In summary, some NT women were leaders (e.g. Phoebe and Junia), and some taught (e.g. Prisca; Tit.2:3-5; and implied at 1 Cor.14:26). Although none of these are called elders, they did minister as individually Spirit-gifted, recognised, responsible, and at least in some cases trained women whose contributions were valued (i.e. authorised/accepted/welcomed) both in the gathered assembly and everyday life. To deny this is to confuse both leading and teaching with eldership, which is logically invalid: elders were necessarily authorised leaders, but recognised leaders were not necessarily elders; elders were necessarily apt to teach, but those who taught, and so were necessarily to some degree recognised and/or leading, were not necessarily elders.

We would be wise to proceed with the utmost caution before applying instruction intended for NT structures and practices in the very different structures and practices of modern churches.

I would be happy to consider any specific questions or comments you might offer.



Your sister in Christ, Joan.























Brendan Payne

Dr. Blomberg, I am surprised by two statements in the first paragraph of your review that indicate it gives a less-than-fair assessment of Payne's book.



First, you implied that there are today, and apparently were from the 1970s and '80s, "books of this scope defending an egalitarian position from Paul’s writings." But the reality is that today there are no egalitarian defenses of this scope from Paul's writings, not even close! There certainly have not been since the '70s and '80s. And Payne’s arguments contain evidence which has never before been published that hits at the exegetical lynchpins of key passages like 1 Cor 14.34-5 to 1 Tim 2.12. How can I expect a fair review of a book when right up front the reviewer doesn't acknowledge how new and unprecedentedly comprehensive the work he is dealing with is, but instead paints the inaccurate picture that everything in the book has already been covered by others?



Second, and most troubling, you implicitly suggested that since most all egalitarian arguments were articulated in the 1970s and '80s and scholars have formed their opinions on them, Payne cannot present any new evidence or analysis to change those opinions. The quote:



"Had he [Payne] finished it [the book] in the seventies or early eighties, it would have been a blockbuster—and a lightning rod for both praise and criticism. Today, most all of Payne’s positions are known from other writers, and people have formed their opinions of them. But it still remains interesting to see which specific synthesis he winds up with."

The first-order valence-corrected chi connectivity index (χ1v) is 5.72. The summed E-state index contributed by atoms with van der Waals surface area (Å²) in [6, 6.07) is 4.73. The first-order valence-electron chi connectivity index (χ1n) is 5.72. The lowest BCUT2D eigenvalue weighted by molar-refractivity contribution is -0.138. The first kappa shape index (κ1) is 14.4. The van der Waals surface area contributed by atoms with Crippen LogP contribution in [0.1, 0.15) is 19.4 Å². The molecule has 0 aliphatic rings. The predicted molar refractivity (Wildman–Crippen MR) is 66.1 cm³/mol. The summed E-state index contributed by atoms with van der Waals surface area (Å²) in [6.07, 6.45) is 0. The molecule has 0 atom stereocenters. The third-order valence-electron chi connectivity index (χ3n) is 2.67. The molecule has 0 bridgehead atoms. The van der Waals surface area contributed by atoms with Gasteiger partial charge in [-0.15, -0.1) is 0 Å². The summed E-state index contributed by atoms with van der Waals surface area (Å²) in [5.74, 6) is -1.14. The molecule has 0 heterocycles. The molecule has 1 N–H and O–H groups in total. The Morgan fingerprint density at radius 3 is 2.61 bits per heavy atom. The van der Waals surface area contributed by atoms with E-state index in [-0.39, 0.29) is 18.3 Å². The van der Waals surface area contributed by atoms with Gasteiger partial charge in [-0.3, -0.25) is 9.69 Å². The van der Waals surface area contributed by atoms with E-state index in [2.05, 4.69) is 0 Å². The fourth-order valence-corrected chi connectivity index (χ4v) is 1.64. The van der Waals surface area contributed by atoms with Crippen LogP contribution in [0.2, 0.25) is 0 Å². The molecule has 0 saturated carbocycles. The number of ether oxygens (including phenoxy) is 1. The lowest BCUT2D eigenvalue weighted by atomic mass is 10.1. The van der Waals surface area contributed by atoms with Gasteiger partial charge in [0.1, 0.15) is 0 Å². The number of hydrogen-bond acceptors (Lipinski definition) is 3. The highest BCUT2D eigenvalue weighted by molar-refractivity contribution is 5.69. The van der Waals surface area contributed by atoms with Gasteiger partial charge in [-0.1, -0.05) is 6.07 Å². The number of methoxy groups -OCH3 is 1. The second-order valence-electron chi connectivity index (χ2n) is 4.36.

It must be noted that many of Payne’s positions are not known from other writers; many of them (and much of the evidence supporting them) are original. More importantly, these sentences implicitly dismiss the very possibility that Payne could persuade by his new evidence and arguments, and the book is more a curiosity to be glanced at than a series of arguments to be carefully considered. The quote implies, quite dangerously, that scholars are creatures that cannot change their minds once they have been made, not even when presented with new evidence. But shouldn't scholars always be open to the possibility of being persuaded by new arguments and evidence? Shouldn't our final allegiance be to the truth, and shouldn't we approach the truth with sufficient confidence that we may apprehend it but also sufficient humility that we admit we may not have apprehended it the first time we looked at the arguments and evidence? Is it not a sad day when a reputable scholar seems to suggest that once academics form their opinions, there’s no changing them, no matter what the evidence? And this at the beginning of a book review!



It is true that professional close-mindedness to alternative ideas after endorsing one theory is a sad trait of certain scholars, as borne out by the tenacity of some to hold onto the Documentary Hypothesis long after it was shown inadequate by Umberto Cassuto in 1941 and by myriad others in various fields in the decades since then. How many scholars still cling to the thoroughly refuted Documentary Hypothesis, essentially thinking, “We have heard the arguments and formed our opinions”? But I did not expect a respectable evangelical scholar to use such language.



The most powerful argument against the notion that Payne’s book cannot change academics’ opinions, particularly on the Bible’s teachings on gender, is that it has been changing academics’ opinions. I personally know of several former ardent complementarians who have, after reading Payne's book, changed their minds about women's position in the church. Those opinions are hardly immutable.



Despite your review’s implicit assertions that the arguments in Payne's book are essentially unoriginal and cannot change opinions, it is original in its evidence and scope and is changing opinions of even longtime complementarians. Now, your review may be successful in keeping some complementarians from reading the book, but I have the feeling that if every complementarian scholar read the book, many may find it much more original that you suggest. It may even lead some to, if not change their opinions on women and men, than certainly reevaluate them with an open mind.